import android.app.LoaderManager.LoaderCallbacks;
import android.content.CursorLoader;
import android.content.Loader;
import android.database.Cursor;
import android.os.Bundle;
import android.util.Log;
import android.widget.SimpleCursorAdapter;
 
public class MainActivity extends ListActivity implements LoaderCallbacks<Cursor>  {
 
	
    SimpleCursorAdapter mAdapter; 		
    LoaderManager loadermanager;		
    CursorLoader cursorLoader;
    private static String TAG="CursorLoader";
    
    protected void onCreate(Bundle savedInstanceState) {
	super.onCreate(savedInstanceState);
	
        loadermanager=getLoaderManager();
	
	String[] uiBindFrom = {  DatabaseHandler.UserTable.name};		
	int[] uiBindTo = {android.R.id.text1};
	
        /*Empty adapter that is used to display the loaded data*/
	mAdapter = new SimpleCursorAdapter(this,android.R.layout.simple_list_item_1, null, uiBindFrom, uiBindTo,0);  
        setListAdapter(mAdapter);
       
/**
* This initializes the loader and makes it active. If the loader 
* specified by the ID already exists, the last created loader is reused.
* If the loader specified by the ID does not exist, initLoader() triggers 
* the LoaderManager.LoaderCallbacks method onCreateLoader(). 
* This is where you implement the code to instantiate and return a new loader. 
* Use restartLoader() instead of this, to discard the old data and restart the Loader.
* Hence, here the given LoaderManager.LoaderCallbacks implementation are associated with the loader. 
*/
       loadermanager.initLoader(1, null, this);
   }
	
/**
* This creates and return a new Loader (CursorLoader or custom Loader) for the given ID. 
* This method returns the Loader that is created, but you don't need to capture a reference to it. 
*/
   public Loader<Cursor> onCreateLoader(int arg0, Bundle arg1) {
		
	String[] projection = { DatabaseHandler.UserTable.id, DatabaseHandler.UserTable.name };
		
/**
* This requires the URI of the Content Provider
* projection is the list of columns of the database to return. Null will return all the columns
* selection is the filter which declares which rows to return. Null will return all the rows for the given URI.
* selectionArgs:  You may include ?s in the selection, which will be replaced
* by the values from selectionArgs, in the order that they appear in the selection. 
* The values will be bound as Strings.
* sortOrder determines the order of rows. Passing null will use the default sort order, which may be unordered.
* To back a ListView with a Cursor, the cursor must contain a column named _ID.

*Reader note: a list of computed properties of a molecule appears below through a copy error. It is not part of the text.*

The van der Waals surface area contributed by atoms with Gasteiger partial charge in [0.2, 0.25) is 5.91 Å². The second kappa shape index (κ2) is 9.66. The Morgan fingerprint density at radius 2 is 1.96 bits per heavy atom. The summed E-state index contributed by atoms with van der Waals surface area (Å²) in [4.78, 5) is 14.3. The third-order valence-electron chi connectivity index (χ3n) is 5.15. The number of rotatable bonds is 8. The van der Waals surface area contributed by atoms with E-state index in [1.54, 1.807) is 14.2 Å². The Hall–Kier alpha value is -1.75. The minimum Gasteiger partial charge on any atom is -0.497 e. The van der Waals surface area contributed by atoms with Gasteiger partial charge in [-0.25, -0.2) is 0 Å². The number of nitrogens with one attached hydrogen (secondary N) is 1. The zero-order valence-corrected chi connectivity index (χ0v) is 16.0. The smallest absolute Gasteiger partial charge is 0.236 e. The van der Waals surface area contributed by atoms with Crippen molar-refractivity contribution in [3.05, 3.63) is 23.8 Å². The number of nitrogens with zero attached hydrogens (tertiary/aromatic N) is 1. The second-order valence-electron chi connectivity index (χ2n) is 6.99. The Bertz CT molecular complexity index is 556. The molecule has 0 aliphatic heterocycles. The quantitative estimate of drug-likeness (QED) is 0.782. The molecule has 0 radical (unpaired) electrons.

*/
 
	cursorLoader = new CursorLoader(this, DatabaseAccessUtility.CONTENT_URI, projection, null, null, null);
	return cursorLoader;
		
   }
 
/**
* Called when a previously created loader has finished its load. This assigns the new Cursor but does not close the previous one. 
* This allows the system to keep track of the Cursor and manage it for us, optimizing where appropriate. This method is guaranteed
* to be called prior to the release of the last data that was supplied for this loader. At this point you should remove all use of 
* the old data (since it will be released soon), but should not
* do your own release of the data since its loader owns it and will take care of that.
* The framework would take of closing of old cursor once we return.
*/
 
   public void onLoadFinished(Loader<Cursor> loader,Cursor cursor) {
	if(mAdapter!=null && cursor!=null)
		mAdapter.swapCursor(cursor); //swap the new cursor in.
	else
		Log.v(TAG,"OnLoadFinished: mAdapter is null");
   }
 
/**
* This method is triggered when the loader is being reset and the loader  data is no longer available. 
* This is called when the last Cursor provided to onLoadFinished() above
* is about to be closed. We need to make sure we are no longer using it.
*/
 
   public void onLoaderReset(Loader<Cursor> arg0) {
	if(mAdapter!=null)
		mAdapter.swapCursor(null);
	else
		Log.v(TAG,"OnLoadFinished: mAdapter is null");
   }
	
}

The above code would just display the entries of DatabaseHandler.UserTable.name database table in the Listview.

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License

This article, along with any associated source code and files, is licensed under The Code Project Open License (CPOL)

About the Author

Khushboo Kaur
Software Developer 3Pillar Global, Inc
India India
No Biography provided

Comments and Discussions

 
QuestionIncomplete demo project PinmemberFranc Morales25-May-14 16:08 
Generalandroid exmple PinmemberMember 1025797813-Nov-13 23:28 
QuestionUse for Join Query Pinmemberv4u.ripal19-Sep-13 23:43 
QuestionLoaderManager with Android Compatibility Library Pinmemberchathud14-Jul-13 18:33 
QuestionCursor Pinmemberpowder36622-Jun-13 12:17 
GeneralMy vote of 5 PinmemberSudhakar Shinde16-Mar-13 19:53 
GeneralMy vote of 5 PinmemberMihai MOGA16-Feb-13 19:23 
GeneralRe: My vote of 5 PinmemberKhushboo Kaur18-Feb-13 20:22 
GeneralMy vote of 4 PinmemberPhat (Phillip) H. VU17-Jan-13 19:17 
GeneralRe: My vote of 4 PinmemberKhushboo Kaur20-Jan-13 21:07 
GeneralRe: My vote of 4 PinmemberPaul Conrad25-Jan-13 7:59 
GeneralRe: My vote of 4 PinmemberKhushboo Kaur18-Feb-13 20:23